Nigerian businesses relying heavily on diesel for their operations are facing tougher times as the average retail price of diesel has risen above N1,000/litre from N870 last month.
BusinessDay observed that filling stations along Ikorodu road, Lagos, sold at various prices between N920 and N1115 per litre last week Friday. At TotalEnergies, it was sold for N1115; AP, N920. NNPC at Kingsway Alfred Rewane Road, Ikoyi was dispensing it at N920.
Experts attributed the increase to the recent implementation of a 7.5 percent value-added tax (VAT) on imports of diesel by the federal government, the ban on the export of diesel fuel by Russia, and the sharp decline of the naira against the dollar.
“The importers have been complaining about the exchange rate and that if caution is not exercised, it will rise even further,” Abdulkadir Mustapha, the Independent Petroleum Marketers Association of Nigeria’s spokesperson in Borno State, said.
He said that diesel was selling for N1,030 per litre in some fuel stations in Delta State. “Although the product is sold in markets all over the nation, access to it is complicated by price.”
The federal government said on June 19, 2022 that it had commenced the implementation of the 7.5 percent VAT on diesel imports into the country by Nigerian Customs Service.
“I have no idea what sort of business will be conducted as a result of the increase in diesel prices. There is no way manufacturers can cope because more businesses will go down or be unsustainable,” said Femi Egbesola, national president of the Association of Small Business Owners of Nigeria.
He said that the price increase makes it impossible for businesses to plan, which is enough to scare away investors. “That is the reason why so many businesses are closing.”
According to BusinessDay research, the retail price of diesel is anticipated to increase to N1500 per litre in the coming days due to the depreciating naira and rising international oil prices.
“The price of diesel will top N1500 due to geopolitics in the international oil sector and Nigeria’s foreign exchange crisis,” a top official of one of the oil marketers using the alias Abigail Rice told BusinessDay.
In response to Russia’s decline in diesel exports as a result of Western sanctions, Rice said, “They are punishing everyone in the world.”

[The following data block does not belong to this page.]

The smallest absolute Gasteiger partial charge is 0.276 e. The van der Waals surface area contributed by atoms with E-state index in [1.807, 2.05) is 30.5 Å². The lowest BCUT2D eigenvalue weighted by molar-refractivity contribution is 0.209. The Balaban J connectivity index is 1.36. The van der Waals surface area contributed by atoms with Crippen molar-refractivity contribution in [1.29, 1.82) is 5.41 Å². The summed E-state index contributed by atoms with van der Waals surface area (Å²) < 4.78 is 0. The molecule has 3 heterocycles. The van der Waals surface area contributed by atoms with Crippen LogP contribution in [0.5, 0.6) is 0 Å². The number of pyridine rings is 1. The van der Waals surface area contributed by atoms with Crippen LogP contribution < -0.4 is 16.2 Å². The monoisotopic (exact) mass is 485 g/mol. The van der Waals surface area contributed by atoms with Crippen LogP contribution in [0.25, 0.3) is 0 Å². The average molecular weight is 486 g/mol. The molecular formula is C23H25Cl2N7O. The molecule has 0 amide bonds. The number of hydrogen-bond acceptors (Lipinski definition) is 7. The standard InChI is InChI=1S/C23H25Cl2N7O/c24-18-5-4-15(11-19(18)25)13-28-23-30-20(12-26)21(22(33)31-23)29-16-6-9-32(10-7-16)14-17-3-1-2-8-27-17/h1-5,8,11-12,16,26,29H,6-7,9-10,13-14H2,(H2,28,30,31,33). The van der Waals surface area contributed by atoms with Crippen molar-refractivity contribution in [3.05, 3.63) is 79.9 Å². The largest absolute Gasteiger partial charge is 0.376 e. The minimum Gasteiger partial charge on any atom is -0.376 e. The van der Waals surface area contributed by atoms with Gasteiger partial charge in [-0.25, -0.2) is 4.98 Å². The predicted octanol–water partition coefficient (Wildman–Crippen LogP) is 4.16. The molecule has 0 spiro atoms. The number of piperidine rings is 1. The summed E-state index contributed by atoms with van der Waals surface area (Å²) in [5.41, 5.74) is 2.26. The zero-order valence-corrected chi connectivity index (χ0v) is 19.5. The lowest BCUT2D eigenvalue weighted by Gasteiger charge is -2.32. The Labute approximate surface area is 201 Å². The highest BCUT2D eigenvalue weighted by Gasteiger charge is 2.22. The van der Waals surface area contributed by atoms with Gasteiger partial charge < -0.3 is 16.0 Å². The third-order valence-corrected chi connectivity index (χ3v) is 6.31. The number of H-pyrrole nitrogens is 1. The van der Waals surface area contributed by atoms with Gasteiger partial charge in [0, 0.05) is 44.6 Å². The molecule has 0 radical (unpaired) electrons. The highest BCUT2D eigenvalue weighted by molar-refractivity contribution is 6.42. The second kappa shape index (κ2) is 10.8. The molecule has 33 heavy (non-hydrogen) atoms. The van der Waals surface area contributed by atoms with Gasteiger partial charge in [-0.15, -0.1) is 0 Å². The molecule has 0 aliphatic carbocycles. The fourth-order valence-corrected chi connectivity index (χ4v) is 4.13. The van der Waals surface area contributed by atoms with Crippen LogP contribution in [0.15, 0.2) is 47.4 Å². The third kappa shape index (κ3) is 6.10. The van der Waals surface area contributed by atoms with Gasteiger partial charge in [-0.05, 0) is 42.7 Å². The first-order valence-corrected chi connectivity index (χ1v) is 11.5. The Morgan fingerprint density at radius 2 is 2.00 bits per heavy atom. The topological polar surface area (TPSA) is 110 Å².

According to Sola Obadimu, director-general of the Nigerian Association of Chambers of Commerce, Industry, Mines, and Agriculture, “Anything imported may likely experience a price change if foreign exchange rates change. And that’s what I believe is happening with the diesel situation.
“And it is usually better if prices of inputs are stable because every year, every manufacturers’ concern is to do budgeting of how much they expect to spend in the year for recurrent and capital expenditure, how much they expect to produce at what unit cost, how much they expect to make in income, how much they expect to make in terms of surplus and project what they may likely give out as dividends to shareholders.”
But when prices change too rapidly, it affects all these plans and the businesses have to adjust quickly, Obadimu said.
The Central Bank of Nigeria in June merged all segments of the foreign exchange market into the Investors and Exporters window, and reintroduced the willing buyer, willing seller model.
The naira has continued to depreciate against the dollar and other major foreign currencies since then.
The official exchange rate increased from N463.38/$ to N747.76/$ as of Friday. At the parallel market, the naira depreciated to N1,000/$ from 762/$.
The high cost of sourcing FX was one of the major factors that pushed Nigeria’s inflation rate to an 18-year high of 25.80 percent in August from 24.08 percent in July, according to the National Bureau Statistics.
Higher prices dropped business activities for the third straight month to 50.2 in August, the lowest in five months, from 51.7 in July, according to the latest Purchasing Managers’ Index report by Stanbic IBTC Bank.
The latest aggregate Manufacturers CEO’s Confidence Index of MAN also shows that manufacturers’ confidence in the economy dropped to the lowest in nearly two years in the second quarter.
The index declined for the third straight quarter to 52.7 points in Q2 from 54.1 points in the previous quarter.
The challenging macroeconomic issues impacted on the manufacturing sector as its growth rate slowed to the lowest in three years. According to the NBS, the real GDP growth of the sector stood at 2.2 percent in Q2, the lowest since Q2 2020.